My husband and I did what any prospective parents would do in this situation: We abruptly left our places of work without telling anyone why. At home, we stopped moving only long enough to embrace. “Can you believe this is happening?” we kept saying to each other. We’d anticipated picking out a name with the birth mother, so we didn’t have one. The caseworker said the birth mother loved the Harry Potter series, and since I didn’t want to burden our daughter with the name Hermione, I Googled “minor female characters in Harry Potter” on my iPhone. Amelia: a witch and Head of the Department of Magical Law Enforcement. Amelia: our newborn daughter. It was magical, like a giant orb of possibility and light had opened in the sky.

After picking up our oldest daughter from school, we raced to the adoption agency, elated and stunned. Well, I thought, at least I’m prepared emotionally. I would know how to share my baby with another mother. Things would be different. 

As a child, when I asked my mother questions about my adoption, she would cry, hug me close to her bosomy chest, and say, “I don’t even think of you as being adopted.” I learned to stop asking questions. (Plus, I was muffled by her breasts). I didn’t want to make my mother—who was softhearted and loved me fiercely—cry. But by the time I was a teenager, my desire to meet my Other Mother outweighed my desire to remain loyal to the mother who’d raised me. To make a long story short: I reunited with my birth mother when I was in college. The reunion began what would be a lengthy, complicated process of healing for both of us.

Afterward, I sat in my mother’s car outside of the restaurant where for the first time I’d met someone I shared genes with. She leaned over to hug me, still belted in, tears running down her cheeks.

“It’s just,” she said, pausing to blow her nose. “I think of you as my own.”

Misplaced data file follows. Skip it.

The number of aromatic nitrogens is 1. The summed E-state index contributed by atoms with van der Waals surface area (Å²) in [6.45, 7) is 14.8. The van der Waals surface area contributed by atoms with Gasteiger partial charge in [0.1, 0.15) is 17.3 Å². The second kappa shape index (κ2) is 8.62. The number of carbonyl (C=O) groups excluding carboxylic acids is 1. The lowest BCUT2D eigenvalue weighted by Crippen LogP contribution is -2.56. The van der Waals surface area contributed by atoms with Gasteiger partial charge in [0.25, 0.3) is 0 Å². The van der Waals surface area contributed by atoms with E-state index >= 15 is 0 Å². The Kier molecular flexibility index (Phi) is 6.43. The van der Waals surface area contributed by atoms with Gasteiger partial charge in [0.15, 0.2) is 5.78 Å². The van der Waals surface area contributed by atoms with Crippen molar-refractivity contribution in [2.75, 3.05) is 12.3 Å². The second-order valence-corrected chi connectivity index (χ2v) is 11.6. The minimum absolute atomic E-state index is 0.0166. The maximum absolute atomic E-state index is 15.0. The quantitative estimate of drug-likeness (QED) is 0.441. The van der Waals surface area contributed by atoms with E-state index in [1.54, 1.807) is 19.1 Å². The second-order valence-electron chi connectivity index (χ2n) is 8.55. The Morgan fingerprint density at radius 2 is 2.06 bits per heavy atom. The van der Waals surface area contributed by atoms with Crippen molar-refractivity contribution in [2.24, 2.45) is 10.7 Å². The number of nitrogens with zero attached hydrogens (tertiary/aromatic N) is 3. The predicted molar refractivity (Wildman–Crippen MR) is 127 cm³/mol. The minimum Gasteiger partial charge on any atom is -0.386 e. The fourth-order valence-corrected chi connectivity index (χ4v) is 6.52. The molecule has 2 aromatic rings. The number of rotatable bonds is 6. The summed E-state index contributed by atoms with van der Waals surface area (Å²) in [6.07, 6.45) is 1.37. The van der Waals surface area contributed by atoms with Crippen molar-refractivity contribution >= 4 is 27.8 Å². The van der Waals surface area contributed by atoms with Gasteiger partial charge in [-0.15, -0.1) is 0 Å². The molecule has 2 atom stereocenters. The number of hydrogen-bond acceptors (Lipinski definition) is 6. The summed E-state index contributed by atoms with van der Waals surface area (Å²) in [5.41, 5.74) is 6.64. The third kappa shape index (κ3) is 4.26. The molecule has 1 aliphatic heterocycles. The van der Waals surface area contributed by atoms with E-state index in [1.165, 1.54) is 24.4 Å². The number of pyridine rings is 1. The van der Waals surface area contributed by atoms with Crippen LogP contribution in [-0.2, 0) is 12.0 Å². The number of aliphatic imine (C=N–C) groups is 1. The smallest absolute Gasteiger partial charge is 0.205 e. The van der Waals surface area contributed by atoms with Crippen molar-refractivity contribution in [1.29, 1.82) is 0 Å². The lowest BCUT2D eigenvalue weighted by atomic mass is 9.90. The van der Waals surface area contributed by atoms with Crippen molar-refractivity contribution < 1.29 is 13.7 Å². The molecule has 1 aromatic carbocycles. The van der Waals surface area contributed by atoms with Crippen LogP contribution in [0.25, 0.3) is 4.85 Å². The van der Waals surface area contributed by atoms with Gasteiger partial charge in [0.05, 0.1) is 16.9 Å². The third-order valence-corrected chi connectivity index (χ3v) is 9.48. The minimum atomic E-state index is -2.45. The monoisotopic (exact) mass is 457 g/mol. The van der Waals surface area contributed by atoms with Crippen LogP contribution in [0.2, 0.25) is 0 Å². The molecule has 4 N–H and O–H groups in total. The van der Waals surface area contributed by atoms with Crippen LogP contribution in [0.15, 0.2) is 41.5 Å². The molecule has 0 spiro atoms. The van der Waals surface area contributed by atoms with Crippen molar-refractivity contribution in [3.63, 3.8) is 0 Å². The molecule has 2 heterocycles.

“I’m both of your daughters,” I said, gently. It was important to me that she understood.

“Yes, I guess so,” she said.


Now I was on the other side, and Amelia didn’t feel like mine. Not yet. Not in the way the woman at dance class meant—Is she yours?—and not in the same way my oldest daughter, who tore out of my flesh and bones after hours of labor, felt like she belonged to me—was of me. In those first tender weeks, while the rest of the household slept, Amelia and I were often by ourselves at night. I stared at her full moon eyes and tiny mouth and nose, and I wondered: Where did you get your nose? Your brown eyes? Where did you come from? She felt like my baby, so light yet solid in the crook of my arm, but she wasn’t my baby. Not fully.

Young girl in a pink knit cap hugs a baby in a blue knit cap against a backdrop of autumn leaves

She’d one day understand that my body couldn’t have created her, couldn’t feed her, couldn’t have made the moments that passed between us on its own. My age. My secondary infertility. I was aware this was the final time I could manage twenty-four-hour care for a baby, and it felt so entirely right. But there was a wrongness to any closed adoption. The birth mother, the woman who had Amelia’s cells intermingled with cells in her lungs, heart, and brain through a scientific marvel called fetomaternal microchimerism, was gone. The loss would be painful for Amelia. It had been painful for me.